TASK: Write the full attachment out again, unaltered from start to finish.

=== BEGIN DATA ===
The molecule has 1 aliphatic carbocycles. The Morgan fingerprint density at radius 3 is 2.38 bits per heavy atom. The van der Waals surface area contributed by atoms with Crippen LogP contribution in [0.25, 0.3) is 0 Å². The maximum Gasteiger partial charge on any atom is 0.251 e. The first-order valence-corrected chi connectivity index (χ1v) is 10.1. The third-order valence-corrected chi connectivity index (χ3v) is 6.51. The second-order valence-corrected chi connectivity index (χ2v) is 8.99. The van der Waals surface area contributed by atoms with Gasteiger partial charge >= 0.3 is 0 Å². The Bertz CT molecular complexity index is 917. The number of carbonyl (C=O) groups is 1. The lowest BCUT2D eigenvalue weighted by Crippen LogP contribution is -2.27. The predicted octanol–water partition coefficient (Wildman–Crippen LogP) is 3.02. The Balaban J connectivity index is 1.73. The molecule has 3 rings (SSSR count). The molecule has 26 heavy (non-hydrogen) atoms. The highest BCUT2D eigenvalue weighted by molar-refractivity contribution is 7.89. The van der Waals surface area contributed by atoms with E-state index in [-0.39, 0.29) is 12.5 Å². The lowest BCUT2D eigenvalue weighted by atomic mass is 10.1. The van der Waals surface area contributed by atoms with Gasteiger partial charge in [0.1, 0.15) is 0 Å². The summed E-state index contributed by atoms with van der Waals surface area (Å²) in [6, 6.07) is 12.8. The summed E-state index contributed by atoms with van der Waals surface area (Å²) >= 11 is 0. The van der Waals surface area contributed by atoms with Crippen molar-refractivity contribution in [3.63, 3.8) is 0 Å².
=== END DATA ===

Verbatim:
The molecule has 1 aliphatic carbocycles. The Morgan fingerprint density at radius 3 is 2.38 bits per heavy atom. The van der Waals surface area contributed by atoms with Crippen LogP contribution in [0.25, 0.3) is 0 Å². The maximum Gasteiger partial charge on any atom is 0.251 e. The first-order valence-corrected chi connectivity index (χ1v) is 10.1. The third-order valence-corrected chi connectivity index (χ3v) is 6.51. The second-order valence-corrected chi connectivity index (χ2v) is 8.99. The van der Waals surface area contributed by atoms with Gasteiger partial charge >= 0.3 is 0 Å². The Bertz CT molecular complexity index is 917. The number of carbonyl (C=O) groups is 1. The lowest BCUT2D eigenvalue weighted by Crippen LogP contribution is -2.27. The predicted octanol–water partition coefficient (Wildman–Crippen LogP) is 3.02. The Balaban J connectivity index is 1.73. The molecule has 3 rings (SSSR count). The molecule has 26 heavy (non-hydrogen) atoms. The highest BCUT2D eigenvalue weighted by molar-refractivity contribution is 7.89. The van der Waals surface area contributed by atoms with E-state index in [-0.39, 0.29) is 12.5 Å². The lowest BCUT2D eigenvalue weighted by atomic mass is 10.1. The van der Waals surface area contributed by atoms with Gasteiger partial charge in [0.1, 0.15) is 0 Å². The summed E-state index contributed by atoms with van der Waals surface area (Å²) in [6, 6.07) is 12.8. The summed E-state index contributed by atoms with van der Waals surface area (Å²) >= 11 is 0. The van der Waals surface area contributed by atoms with Crippen molar-refractivity contribution in [3.63, 3.8) is 0 Å².